A great way to get involved in this year’s election is to engage with your candidates! Though it may seem intimidating at first, you don’t have to be a subject matter expert to speak up and ask questions about the issues that matter to you.
In fact, most candidates aren’t subject matter experts either! The election season is an opportunity for them to learn more about the issues voters care about. Alberta’s 2023 Election is right around the corner (May 29th – have you registered to vote yet?).
There are going to be lots of opportunities for you to talk with the candidates in your electoral district, whether that’s through door knocking, attending campaign events, or submitting feedback for online campaigns – so be prepared to ask the questions that you want the answers to before you cast your ballot.
Now is the time to find out where the people who want to represent you in the legislature stand on issues like the protection of nature, forestry, species-at-risk recovery and sustainable industrial resource extraction. Below, we’ve compiled a ‘starter set’ of questions for you to consider posing, so that you can be informed and prepared to vote for nature.
Coal in Alberta
Current Alberta direction on coal exploration and development relies heavily on the 1976 Coal Policy and long-overdue land-use planning, which creates uncertainty about the extent to which the Rocky Mountains will remain protected. It also leaves large areas open to new coal developments in our province. Time and again, Albertans have expressed their strong opposition to coal development in our Eastern Slopes.
What will you do to permanently protect communities, wildlife, and our headwaters from coal exploration and development?
Protected Areas Targets
85% of Albertans support the province contributing to the international protection targets of 30% of protected land and water by 2030. There is considerable scientific evidence that, if met, these protection targets could halt and even reverse biodiversity loss (which is largely due to habitat loss and fragmentation associated with population growth, urbanization and industrial activities).
Do you and your party support increasing protected areas in Alberta to halt and reverse biodiversity loss, support species at risk recovery, and provide Albertans with more parks for the enjoyment of nature?
Under your party’s government, what would conservation targets to protect nature look like in Alberta?
While topics like land-use planning and land management don’t always get the press they deserve, there’s a strong relationship between these processes and ecological integrity, access to nature, and the quality and quantity of Albertans’ recreational opportunities. This is perhaps especially true when it comes to industrial activities on public land.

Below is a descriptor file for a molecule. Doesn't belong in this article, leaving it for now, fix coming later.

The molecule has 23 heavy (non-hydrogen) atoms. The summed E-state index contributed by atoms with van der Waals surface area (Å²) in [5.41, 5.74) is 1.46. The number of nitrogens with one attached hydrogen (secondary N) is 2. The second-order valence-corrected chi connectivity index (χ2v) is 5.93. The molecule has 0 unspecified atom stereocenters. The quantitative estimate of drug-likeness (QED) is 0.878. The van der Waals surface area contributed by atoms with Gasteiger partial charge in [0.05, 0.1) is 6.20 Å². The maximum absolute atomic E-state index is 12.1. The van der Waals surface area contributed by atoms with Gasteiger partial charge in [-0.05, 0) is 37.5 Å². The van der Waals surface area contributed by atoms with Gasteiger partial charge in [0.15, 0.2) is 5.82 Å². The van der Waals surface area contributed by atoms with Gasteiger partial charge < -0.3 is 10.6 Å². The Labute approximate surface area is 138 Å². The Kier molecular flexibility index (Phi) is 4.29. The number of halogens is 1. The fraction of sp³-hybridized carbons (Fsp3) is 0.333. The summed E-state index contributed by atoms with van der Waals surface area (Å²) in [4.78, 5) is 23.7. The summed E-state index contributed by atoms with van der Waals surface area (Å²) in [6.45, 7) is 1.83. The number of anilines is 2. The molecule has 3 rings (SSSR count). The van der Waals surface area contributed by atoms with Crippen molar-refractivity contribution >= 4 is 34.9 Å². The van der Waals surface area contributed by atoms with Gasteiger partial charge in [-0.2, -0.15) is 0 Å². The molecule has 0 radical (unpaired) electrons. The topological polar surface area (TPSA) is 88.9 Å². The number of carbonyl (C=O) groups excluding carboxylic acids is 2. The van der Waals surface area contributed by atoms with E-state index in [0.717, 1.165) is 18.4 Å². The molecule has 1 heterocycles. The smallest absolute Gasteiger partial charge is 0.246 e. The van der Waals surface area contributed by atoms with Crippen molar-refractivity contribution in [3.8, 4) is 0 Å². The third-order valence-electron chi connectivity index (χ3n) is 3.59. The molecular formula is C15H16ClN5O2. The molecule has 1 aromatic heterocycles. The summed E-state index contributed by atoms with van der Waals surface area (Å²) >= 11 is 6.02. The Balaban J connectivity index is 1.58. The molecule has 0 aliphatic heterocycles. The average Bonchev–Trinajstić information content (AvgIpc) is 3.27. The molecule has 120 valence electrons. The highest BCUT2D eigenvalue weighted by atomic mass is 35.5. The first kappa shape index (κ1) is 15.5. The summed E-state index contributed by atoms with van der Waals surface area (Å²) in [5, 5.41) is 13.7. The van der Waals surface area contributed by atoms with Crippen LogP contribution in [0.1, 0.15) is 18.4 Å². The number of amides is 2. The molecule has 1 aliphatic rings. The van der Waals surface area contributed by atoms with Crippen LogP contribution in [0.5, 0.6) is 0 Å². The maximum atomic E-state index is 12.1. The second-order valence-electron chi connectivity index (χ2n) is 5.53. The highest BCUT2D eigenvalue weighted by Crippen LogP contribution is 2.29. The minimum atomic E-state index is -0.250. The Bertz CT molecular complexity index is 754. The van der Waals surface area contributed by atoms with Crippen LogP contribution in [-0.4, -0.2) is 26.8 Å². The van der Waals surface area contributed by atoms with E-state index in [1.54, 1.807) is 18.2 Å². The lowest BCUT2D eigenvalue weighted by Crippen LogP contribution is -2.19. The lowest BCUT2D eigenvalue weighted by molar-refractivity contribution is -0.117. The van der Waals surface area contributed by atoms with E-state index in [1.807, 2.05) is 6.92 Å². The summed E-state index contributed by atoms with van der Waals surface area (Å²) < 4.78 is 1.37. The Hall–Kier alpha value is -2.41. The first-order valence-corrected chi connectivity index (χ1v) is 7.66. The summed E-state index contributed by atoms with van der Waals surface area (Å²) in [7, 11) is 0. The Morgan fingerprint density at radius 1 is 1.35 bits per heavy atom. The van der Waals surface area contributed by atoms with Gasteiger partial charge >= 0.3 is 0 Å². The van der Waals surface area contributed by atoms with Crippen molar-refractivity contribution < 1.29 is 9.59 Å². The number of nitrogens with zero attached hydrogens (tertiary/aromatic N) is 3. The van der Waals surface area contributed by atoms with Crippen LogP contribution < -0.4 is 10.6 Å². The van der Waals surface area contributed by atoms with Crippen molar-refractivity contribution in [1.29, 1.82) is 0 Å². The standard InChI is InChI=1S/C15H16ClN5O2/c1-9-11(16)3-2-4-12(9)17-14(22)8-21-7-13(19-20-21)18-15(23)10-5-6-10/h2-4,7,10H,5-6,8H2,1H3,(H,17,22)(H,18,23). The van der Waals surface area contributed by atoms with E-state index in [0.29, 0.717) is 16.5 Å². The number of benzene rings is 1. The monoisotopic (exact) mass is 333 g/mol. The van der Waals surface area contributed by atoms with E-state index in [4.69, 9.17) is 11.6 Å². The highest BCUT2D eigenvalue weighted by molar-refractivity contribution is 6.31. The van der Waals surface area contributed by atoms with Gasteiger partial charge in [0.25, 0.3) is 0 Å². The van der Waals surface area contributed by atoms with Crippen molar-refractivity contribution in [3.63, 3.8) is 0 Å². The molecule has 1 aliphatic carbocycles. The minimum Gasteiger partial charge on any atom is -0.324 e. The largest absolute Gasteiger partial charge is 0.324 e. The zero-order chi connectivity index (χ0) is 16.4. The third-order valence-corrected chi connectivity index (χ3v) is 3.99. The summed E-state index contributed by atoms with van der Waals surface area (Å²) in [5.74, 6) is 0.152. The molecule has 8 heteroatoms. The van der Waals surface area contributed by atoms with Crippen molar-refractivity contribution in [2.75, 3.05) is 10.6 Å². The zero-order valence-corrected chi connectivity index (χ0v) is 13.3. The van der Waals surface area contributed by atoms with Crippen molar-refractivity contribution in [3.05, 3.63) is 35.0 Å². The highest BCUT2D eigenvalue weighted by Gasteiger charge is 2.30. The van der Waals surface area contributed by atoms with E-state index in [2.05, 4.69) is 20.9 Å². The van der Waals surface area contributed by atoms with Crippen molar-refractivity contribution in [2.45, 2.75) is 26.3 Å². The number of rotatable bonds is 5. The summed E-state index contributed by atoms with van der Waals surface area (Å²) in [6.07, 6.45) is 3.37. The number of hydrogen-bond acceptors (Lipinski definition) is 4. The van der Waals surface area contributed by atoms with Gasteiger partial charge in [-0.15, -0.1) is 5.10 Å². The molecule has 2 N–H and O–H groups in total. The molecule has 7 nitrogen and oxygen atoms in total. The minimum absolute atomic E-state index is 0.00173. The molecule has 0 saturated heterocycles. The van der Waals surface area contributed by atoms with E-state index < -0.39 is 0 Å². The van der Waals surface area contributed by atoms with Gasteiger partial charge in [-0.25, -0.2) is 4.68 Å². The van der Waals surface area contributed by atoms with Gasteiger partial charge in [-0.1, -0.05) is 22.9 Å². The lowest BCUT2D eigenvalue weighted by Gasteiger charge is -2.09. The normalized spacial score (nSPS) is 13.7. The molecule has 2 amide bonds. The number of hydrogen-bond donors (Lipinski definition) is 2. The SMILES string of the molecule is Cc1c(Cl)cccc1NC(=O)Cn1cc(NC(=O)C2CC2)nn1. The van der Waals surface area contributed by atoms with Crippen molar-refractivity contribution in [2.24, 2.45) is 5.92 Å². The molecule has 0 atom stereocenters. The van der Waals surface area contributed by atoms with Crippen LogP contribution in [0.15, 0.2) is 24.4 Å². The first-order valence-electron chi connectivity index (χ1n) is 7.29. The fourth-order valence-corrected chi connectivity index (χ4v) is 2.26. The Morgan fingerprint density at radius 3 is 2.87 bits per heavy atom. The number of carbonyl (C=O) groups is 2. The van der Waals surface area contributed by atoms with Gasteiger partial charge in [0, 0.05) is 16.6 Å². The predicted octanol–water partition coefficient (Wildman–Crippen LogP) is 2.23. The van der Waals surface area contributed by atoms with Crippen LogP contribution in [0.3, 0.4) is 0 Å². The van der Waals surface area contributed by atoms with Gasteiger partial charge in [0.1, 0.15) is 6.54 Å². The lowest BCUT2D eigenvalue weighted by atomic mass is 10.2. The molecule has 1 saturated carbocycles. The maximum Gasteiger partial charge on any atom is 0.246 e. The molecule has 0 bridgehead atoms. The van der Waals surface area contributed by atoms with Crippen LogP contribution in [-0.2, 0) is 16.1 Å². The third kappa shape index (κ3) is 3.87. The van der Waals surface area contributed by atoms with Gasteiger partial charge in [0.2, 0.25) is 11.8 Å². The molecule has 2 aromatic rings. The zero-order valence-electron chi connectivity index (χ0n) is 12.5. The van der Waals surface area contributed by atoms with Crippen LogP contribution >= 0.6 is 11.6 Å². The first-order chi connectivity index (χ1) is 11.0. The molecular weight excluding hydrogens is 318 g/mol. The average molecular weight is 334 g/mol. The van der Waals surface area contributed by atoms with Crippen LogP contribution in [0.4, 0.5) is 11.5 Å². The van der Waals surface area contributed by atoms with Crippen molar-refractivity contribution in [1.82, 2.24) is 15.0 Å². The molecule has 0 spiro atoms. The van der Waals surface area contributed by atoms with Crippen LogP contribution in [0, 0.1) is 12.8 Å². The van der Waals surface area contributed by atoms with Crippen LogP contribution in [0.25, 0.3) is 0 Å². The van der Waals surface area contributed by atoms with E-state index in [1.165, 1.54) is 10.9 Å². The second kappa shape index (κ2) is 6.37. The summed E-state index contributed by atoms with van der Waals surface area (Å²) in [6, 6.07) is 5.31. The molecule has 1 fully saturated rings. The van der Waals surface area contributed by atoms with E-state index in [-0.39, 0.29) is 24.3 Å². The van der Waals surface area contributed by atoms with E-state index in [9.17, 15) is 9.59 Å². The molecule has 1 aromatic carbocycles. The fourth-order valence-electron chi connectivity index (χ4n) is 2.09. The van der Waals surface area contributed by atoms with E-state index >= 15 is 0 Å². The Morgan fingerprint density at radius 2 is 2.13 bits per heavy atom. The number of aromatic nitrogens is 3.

How will your party improve land use management planning processes to address the cumulative impacts of human use on Alberta’s diverse ecosystems?
How will you make these processes more accountable and transparent, so that Albertans have the opportunity to provide input on proposed activities that directly affect their quality of life, livelihoods, and access to recreation opportunities?
Indigenous Peoples have acted as stewards of the environment since time immemorial in Alberta. Elevation of Indigenous-led conservation is a critical component of meaningful reconciliation – and it’s also essential to the successful management and protection of areas rich in biodiversity, as is increasingly demonstrated by research. (You can learn more about Indigenous-led conservation here.)
How will you and your party support Indigenous-led conservation initiatives?
Will your party protect areas that have been identified as priority areas for protection by Indigenous communities and work towards true co-governance of those areas?
Species at Risk
Many of Alberta’s native species are in steep decline. Native trout, caribou, and bison are facing rapid habitat loss and fragmentation, as well as increased pressure from anthropogenic activity and development. These species need connected, protected habitat for population recovery.
How will you prioritize necessary habitat protections over competing interests to recover species that are at-risk and in-decline in Alberta?
The protection of nature is a proven way to take climate action, and stem biodiversity loss. Parks play an essential role in the protection of our natural landscapes and for human well-being. Unfortunately, the former Ministry of Environment and Parks has seen numerous, concerning structural changes over the past few years, so much so that it is now split into two different ministries.
How will your party ensure that Alberta’s parks are managed for the protection of nature as a first priority, while also ensuring equitable access to recreational opportunities for Albertans?
To learn more about the issues discussed in this Question Guide, check out our Vote for Nature landing page.
And, if you want to hear directly from each party on issues related to the environment, be sure to tune into our Environmental Issues Election Forum hosted by the Alberta Wilderness Association, Nature Alberta, and CPAWS Southern and Northern Alberta chapters on May 11!